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# Modular exponentiation

Finally, let's explore the exponentiation property:
A^B mod C = ( (A mod C)^B ) mod C
Often we want to calculate A^B mod C for large values of B.
Unfortunately, A^B becomes very large for even modest sized values for B.

### For example:

2^90 = 1237940039285380274899124224
7^256 = 2213595400046048155450188615474945937162517050260073069916366390524704974007989996848003433 83794038078279445526231260759886736342594056001485602786638194645895120583737911647366324673350968 0721264246243189632348313601
These huge values cause our calculators and computers to return overflow errors.
Even if they didn't, it would take a long time to find the mod of these huge numbers directly.

### What can we do to reduce the size of terms involved and make our calculation faster?

Suppose we want to calculate 2^90 mod 13, but we have a calculator that can't hold any numbers larger than 2^50.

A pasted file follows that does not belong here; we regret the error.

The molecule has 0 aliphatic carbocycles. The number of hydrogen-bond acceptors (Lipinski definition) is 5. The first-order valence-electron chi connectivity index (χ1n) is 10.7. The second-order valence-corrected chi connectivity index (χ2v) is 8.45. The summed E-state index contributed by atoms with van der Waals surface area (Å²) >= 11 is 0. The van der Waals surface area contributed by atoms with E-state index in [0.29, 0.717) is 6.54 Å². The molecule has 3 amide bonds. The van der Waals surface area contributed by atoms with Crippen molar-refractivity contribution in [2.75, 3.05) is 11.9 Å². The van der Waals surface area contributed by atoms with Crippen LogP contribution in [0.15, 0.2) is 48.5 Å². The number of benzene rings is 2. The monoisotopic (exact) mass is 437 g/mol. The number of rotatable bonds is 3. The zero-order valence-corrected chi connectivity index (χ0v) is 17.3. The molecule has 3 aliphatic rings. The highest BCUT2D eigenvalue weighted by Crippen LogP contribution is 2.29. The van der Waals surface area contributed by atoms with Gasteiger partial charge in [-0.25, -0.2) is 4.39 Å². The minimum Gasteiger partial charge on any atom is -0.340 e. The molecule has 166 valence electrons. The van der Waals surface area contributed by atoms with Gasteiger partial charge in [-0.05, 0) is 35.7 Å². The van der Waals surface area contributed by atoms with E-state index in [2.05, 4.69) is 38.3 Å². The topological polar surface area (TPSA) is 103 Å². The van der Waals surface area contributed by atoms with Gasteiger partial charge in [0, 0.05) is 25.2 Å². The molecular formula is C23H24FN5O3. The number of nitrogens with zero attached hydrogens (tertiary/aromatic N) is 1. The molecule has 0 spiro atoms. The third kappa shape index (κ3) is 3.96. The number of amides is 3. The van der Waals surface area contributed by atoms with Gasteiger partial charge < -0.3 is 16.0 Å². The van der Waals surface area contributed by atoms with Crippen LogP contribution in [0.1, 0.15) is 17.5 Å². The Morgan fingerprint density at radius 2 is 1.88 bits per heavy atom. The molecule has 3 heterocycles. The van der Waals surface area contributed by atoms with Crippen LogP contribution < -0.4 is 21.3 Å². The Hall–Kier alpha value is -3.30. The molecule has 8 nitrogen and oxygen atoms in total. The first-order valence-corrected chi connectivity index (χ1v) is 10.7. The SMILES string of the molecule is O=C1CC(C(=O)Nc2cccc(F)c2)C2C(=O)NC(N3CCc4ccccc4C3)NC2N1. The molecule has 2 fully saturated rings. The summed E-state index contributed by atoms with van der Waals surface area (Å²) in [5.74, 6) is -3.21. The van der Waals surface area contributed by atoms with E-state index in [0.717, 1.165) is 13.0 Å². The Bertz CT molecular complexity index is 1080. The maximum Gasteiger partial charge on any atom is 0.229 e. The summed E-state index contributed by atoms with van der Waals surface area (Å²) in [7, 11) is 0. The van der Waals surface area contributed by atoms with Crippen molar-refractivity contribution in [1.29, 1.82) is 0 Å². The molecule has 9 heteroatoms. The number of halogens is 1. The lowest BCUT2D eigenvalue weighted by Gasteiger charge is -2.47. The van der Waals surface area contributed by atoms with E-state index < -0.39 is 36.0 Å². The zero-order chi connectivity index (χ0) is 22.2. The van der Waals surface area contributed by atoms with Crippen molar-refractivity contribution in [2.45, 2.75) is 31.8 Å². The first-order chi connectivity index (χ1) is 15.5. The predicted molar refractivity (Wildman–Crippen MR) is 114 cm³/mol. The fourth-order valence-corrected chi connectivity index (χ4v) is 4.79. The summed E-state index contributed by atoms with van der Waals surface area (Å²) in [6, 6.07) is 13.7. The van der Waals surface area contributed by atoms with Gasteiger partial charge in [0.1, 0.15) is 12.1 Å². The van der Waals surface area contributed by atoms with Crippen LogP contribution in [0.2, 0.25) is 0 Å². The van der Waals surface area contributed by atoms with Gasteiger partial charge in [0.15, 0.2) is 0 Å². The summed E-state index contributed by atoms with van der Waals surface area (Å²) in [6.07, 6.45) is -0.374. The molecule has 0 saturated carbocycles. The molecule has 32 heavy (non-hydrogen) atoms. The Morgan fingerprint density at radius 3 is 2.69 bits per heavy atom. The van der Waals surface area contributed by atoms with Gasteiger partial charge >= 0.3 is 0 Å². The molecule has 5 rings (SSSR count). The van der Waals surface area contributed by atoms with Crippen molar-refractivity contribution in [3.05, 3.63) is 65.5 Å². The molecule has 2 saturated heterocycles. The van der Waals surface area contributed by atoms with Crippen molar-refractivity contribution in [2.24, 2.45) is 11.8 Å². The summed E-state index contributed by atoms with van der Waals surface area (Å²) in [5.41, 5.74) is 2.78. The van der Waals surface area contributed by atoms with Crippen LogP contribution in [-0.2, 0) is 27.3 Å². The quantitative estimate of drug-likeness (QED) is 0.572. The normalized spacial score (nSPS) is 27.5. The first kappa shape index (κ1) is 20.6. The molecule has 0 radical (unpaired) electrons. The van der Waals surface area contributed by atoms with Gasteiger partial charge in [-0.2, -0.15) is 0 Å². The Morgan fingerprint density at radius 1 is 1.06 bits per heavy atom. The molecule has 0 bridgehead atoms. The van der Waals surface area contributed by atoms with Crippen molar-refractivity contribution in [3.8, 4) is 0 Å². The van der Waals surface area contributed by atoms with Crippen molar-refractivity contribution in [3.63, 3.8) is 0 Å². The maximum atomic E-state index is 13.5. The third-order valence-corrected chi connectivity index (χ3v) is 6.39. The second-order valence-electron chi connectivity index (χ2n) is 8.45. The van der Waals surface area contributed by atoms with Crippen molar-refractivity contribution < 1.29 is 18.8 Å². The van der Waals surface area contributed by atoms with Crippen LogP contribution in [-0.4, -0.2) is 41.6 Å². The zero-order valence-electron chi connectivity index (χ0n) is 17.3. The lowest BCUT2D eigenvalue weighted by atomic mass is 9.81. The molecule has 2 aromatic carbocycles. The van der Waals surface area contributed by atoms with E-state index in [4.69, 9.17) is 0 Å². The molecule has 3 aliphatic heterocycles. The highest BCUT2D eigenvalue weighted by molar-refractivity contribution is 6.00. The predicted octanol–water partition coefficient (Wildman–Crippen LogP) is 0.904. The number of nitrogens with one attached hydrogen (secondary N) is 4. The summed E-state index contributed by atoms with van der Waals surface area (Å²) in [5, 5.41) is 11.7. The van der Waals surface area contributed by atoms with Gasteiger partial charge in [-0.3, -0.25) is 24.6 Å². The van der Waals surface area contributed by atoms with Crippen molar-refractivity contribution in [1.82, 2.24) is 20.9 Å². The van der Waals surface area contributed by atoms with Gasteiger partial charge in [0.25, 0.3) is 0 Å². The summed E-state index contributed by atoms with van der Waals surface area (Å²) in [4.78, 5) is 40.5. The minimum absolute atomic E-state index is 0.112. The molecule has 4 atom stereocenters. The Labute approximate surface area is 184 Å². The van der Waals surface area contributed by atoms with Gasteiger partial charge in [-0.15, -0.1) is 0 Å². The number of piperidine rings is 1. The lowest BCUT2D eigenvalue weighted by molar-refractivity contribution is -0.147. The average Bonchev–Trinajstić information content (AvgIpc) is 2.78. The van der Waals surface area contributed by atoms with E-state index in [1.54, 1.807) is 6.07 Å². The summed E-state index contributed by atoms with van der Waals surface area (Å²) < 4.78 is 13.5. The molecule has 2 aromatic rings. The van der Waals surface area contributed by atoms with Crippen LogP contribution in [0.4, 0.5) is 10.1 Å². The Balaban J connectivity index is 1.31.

Here is a simple divide and conquer strategy:
smaller parts
exponent rules
2^90 = 2^50 * 2^40
mod C
each part
2^50 mod 13 = 1125899906842624 mod 13 = 4
2^40 mod 13 = 1099511627776 mod 13 = 3
multiplication properties
combine the parts
2^90 mod 13 = (2^50 * 2^40) mod 13
2^90 mod 13 = (2^50 mod 13 * 2^40 mod 13) mod 13
2^90 mod 13 = ( 4 * 3 ) mod 13
2^90 mod 13 = 12 mod 13
2^90 mod 13 = 12

### How can we calculate A^B mod C quickly if B is a power of 2 ?

How could we calculate 7^256 mod 13 using a calculator that can't hold numbers larger than 7^10 ?
We could split 7^256 into 25 parts of 7^10 and 1 part of 7^6, but this wouldn't be very efficient.
There is a better way....